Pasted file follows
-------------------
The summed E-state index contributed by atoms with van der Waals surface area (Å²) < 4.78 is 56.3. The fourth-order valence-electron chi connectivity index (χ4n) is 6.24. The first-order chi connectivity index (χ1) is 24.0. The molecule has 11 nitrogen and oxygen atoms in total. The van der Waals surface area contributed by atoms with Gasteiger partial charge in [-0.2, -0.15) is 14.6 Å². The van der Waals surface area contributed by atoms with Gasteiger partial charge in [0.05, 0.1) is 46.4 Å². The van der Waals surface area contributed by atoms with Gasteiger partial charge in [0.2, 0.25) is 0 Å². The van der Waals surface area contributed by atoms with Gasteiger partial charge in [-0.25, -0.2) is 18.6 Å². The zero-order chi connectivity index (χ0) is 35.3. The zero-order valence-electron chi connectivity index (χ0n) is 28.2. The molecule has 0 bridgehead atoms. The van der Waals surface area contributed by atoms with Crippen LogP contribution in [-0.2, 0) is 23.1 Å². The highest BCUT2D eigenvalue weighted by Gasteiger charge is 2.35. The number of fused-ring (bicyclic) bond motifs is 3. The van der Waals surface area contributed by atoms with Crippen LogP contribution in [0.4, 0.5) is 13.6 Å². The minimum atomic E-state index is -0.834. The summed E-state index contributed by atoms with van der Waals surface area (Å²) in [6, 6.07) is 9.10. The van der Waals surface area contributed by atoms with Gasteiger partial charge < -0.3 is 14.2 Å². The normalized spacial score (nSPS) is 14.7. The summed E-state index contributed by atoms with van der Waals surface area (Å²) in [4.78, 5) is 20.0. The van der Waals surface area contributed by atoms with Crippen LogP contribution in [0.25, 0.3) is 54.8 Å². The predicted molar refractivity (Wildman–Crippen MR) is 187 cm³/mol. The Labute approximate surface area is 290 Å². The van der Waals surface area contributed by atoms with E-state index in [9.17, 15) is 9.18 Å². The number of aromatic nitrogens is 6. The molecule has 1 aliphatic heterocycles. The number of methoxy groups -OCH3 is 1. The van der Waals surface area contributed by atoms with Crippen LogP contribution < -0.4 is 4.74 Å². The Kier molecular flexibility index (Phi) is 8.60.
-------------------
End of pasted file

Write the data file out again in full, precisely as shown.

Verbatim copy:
The summed E-state index contributed by atoms with van der Waals surface area (Å²) < 4.78 is 56.3. The fourth-order valence-electron chi connectivity index (χ4n) is 6.24. The first-order chi connectivity index (χ1) is 24.0. The molecule has 11 nitrogen and oxygen atoms in total. The van der Waals surface area contributed by atoms with Gasteiger partial charge in [-0.2, -0.15) is 14.6 Å². The van der Waals surface area contributed by atoms with Gasteiger partial charge in [0.05, 0.1) is 46.4 Å². The van der Waals surface area contributed by atoms with Gasteiger partial charge in [0.2, 0.25) is 0 Å². The van der Waals surface area contributed by atoms with Gasteiger partial charge in [-0.25, -0.2) is 18.6 Å². The zero-order chi connectivity index (χ0) is 35.3. The zero-order valence-electron chi connectivity index (χ0n) is 28.2. The molecule has 0 bridgehead atoms. The van der Waals surface area contributed by atoms with Crippen LogP contribution in [-0.2, 0) is 23.1 Å². The highest BCUT2D eigenvalue weighted by Gasteiger charge is 2.35. The number of fused-ring (bicyclic) bond motifs is 3. The van der Waals surface area contributed by atoms with Crippen LogP contribution in [0.4, 0.5) is 13.6 Å². The minimum atomic E-state index is -0.834. The summed E-state index contributed by atoms with van der Waals surface area (Å²) in [6, 6.07) is 9.10. The van der Waals surface area contributed by atoms with Gasteiger partial charge < -0.3 is 14.2 Å². The normalized spacial score (nSPS) is 14.7. The summed E-state index contributed by atoms with van der Waals surface area (Å²) in [4.78, 5) is 20.0. The van der Waals surface area contributed by atoms with Crippen LogP contribution in [0.25, 0.3) is 54.8 Å². The predicted molar refractivity (Wildman–Crippen MR) is 187 cm³/mol. The Labute approximate surface area is 290 Å². The van der Waals surface area contributed by atoms with E-state index in [9.17, 15) is 9.18 Å². The number of aromatic nitrogens is 6. The molecule has 1 aliphatic heterocycles. The number of methoxy groups -OCH3 is 1. The van der Waals surface area contributed by atoms with Crippen LogP contribution < -0.4 is 4.74 Å². The Kier molecular flexibility index (Phi) is 8.60.